Paul Krugman and Ambrose Evans-Pritchard have been jousting on the question of whether the central bank can create inflation at the zero bound or not. I don’t think either of them have teased out all the subtleties, and, partly as a consequence, are talking somewhat at cross-purposes. In particular, we need to clarify whether we are talking about a permanent or a temporary zero bound episode; and whether we are talking about conventional open market operations or a helicopter drop. And we also need to clarify whether we are conjecturing what happens in the real world, or just talking through the properties of a model.
Let’s talk about what happens in a standard, rational expectations, flex or sticky price macro model with standard ways of getting money into the models.
Do conventional open market operations that create more money have any effect at the zero lower bound if the ZLB incident is temporary?
No, not unless there is a corresponding expectation that at some future point in time, after the ZLB ceases to bind, that interest rates would be sufficiently lower than they would normally be, given the announced schedule for interest rates, ie sufficient to absorb the extra money and preserve money market equilibrium. Without that expectation, the operation that created the money would have to be reversed later on. Moreover, the creation of extra money at the ZLB is not even needed in order to lower expected future rates. In the model, all that’s needed is to promise to lower them credibly. At the point that they are lower, money market equilibrium will induce the central bank to create the extra money then through open market ops.
If the ZLB episode was permanent, then such operations would have no effect whatsoever.
What about helicopter drops? In the standard framework for modelling money, both money and bonds are treated as economic liabilities of the public sector. So helicopter drops at the ZLB don’t generate inflation, because they won’t be treated as wealth. The typical person in the model simply looks forward to the time when the operation will have to be reversed, or made good with taxes. And, at the ZLB, any non-pecuniary liquidity or transactional benefits from holding money are exhausted [that’s why in these models interest rates are zero]. In slightly more realistic versions of this model, where people face credit constraints, and money now may be useful despite there being higher taxes later to make up for it, the helicopter drop will work. But in those situations so will tax reductions. If institutional continuity is valuable, [though nothing in the model says this], such drops are are to be considered inferior to tax reductions since they achieve the same thing but at cost of institutional change.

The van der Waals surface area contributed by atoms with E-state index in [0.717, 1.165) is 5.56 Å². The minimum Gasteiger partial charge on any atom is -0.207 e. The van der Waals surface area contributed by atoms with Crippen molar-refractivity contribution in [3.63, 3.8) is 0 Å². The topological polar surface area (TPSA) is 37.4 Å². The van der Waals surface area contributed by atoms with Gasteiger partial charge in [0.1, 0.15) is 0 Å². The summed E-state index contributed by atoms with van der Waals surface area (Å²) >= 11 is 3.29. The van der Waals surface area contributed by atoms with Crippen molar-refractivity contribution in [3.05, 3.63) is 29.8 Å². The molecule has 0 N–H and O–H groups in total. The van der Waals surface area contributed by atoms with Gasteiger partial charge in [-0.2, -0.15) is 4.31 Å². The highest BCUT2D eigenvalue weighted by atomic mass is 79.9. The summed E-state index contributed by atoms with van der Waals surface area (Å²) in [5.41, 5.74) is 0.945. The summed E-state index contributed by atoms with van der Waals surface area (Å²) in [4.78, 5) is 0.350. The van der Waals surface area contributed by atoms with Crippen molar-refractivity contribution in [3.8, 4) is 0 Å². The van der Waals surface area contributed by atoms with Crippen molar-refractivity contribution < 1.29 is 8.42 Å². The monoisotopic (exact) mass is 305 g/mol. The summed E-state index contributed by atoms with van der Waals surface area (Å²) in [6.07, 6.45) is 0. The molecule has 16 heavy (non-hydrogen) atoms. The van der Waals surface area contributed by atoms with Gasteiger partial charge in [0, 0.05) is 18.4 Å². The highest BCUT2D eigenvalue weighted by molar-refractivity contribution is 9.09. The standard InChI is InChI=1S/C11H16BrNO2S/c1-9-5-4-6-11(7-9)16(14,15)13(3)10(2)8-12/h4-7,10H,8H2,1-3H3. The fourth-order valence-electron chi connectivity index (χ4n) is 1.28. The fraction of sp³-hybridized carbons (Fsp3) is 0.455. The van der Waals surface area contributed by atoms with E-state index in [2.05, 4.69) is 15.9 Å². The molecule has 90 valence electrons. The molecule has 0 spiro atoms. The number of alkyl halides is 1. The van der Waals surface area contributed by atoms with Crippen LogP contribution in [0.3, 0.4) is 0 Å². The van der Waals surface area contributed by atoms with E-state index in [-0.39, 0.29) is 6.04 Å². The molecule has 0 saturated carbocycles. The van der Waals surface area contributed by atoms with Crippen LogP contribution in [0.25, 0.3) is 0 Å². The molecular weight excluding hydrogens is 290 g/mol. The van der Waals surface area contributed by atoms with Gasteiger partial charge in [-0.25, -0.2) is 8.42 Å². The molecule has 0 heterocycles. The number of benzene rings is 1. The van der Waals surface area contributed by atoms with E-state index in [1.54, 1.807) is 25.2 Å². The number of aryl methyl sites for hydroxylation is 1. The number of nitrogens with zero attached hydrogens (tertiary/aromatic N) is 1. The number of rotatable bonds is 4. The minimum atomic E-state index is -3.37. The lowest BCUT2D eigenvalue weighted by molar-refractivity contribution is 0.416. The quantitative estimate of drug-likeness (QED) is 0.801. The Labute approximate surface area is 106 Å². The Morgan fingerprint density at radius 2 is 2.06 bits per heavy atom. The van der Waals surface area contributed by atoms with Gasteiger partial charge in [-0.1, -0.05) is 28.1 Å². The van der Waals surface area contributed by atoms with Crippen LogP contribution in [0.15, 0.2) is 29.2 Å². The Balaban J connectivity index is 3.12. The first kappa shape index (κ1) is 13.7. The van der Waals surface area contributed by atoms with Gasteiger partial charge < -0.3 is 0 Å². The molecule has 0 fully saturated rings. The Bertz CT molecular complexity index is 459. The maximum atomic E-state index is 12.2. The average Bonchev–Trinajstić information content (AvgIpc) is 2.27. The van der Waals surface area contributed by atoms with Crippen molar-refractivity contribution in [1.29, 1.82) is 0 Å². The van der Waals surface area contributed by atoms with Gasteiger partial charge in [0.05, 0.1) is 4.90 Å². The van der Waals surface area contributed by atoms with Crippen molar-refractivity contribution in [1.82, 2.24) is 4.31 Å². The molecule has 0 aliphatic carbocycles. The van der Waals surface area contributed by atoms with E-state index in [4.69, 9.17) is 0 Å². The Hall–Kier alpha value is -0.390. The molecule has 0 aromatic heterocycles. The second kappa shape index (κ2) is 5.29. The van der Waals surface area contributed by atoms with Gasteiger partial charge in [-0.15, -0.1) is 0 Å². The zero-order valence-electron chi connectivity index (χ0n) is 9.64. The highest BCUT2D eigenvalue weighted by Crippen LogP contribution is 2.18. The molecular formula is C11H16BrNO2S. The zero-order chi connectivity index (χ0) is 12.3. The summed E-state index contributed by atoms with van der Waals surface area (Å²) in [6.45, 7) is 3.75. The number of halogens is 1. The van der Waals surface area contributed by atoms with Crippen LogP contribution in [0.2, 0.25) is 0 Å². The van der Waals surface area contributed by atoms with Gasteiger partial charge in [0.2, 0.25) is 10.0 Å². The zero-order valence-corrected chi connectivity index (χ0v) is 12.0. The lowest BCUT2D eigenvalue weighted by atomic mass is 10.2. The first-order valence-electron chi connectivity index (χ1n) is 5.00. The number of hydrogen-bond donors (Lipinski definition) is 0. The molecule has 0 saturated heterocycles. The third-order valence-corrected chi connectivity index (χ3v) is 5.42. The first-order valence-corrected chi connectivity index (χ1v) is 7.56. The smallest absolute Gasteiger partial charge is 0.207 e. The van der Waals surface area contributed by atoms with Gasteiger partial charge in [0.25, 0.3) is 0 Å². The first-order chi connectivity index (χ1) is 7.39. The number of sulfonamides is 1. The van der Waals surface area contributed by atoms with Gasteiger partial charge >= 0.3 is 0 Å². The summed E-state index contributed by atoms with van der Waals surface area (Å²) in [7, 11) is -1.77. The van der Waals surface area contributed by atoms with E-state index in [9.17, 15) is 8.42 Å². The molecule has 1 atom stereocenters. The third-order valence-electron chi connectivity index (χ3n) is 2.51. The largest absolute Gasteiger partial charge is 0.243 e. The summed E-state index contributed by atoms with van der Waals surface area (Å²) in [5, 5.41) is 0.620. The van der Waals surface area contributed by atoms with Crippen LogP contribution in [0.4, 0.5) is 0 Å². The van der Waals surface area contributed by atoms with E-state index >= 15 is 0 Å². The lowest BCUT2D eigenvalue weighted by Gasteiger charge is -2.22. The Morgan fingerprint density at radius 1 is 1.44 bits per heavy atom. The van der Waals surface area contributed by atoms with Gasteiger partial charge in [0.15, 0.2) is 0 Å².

Recently, Buiter has been arguing that we should model money as net wealth. As conferring transactional/liquidity services (away from the zero bound) but as not redeemable like government bonds. In such a world, helicoptering in money does confer wealth, and would generate spending and inflation, in which combination depending on what assumption was made about the stickiness of prices. However, as I argued in previous posts here and here, while on realism grounds there may be a case for thinking about the irredeemability of money [as the new monetarists like Wright, Wallace and their collaborators would urge], as a modification of the standard model, which preserves the assumption that money simply confers liquidity and transactional benefits, it’s problematic. Because it begs the question where those non-pecuniary benefits come from. [One crude answer being: from the authorities treating money as a liability]. I am left being prepared to concede that helicopter drops might generate inflation, but not that they would be beneficial, since they may lead to the steady destruction of that money altogether with all the attendant costs.
So, in some model worlds, helicopter drops work, and in others they don’t. But it’s contentious whether they would ever be desirable.
Of course, so far we’ve only thrashed out what happens in models. We can’t be sure what would happen in the real world. Perhaps this caveat is implicit in the confident sounding exchange between Krugman and Evans-Pritchard. But, even if it is, it’s worth repeating. The monetary models of OMOs and helicopter drops we have are very rudimentary, give conflicting answers, and may be misleading on account of other assumptions made in their construction.
This leaves me here: in the most plausible theoretical models, helicopter drops either don’t work, or work no better than conventional fiscal policy. As a practical matter, they are to be feared as they risk being associated with monetary and fiscal disorder; and are anyway unnecessary for the US or UK or EZ where there is ample fiscal capacity to do more of the usual kind of stimulus. Such policies may be infeasible because of politics. But helicopter drops are hardly likely to succeed on those grounds either. Imagine the reaction of the Republican controlled Congress or of the Germans to a helicopter drop.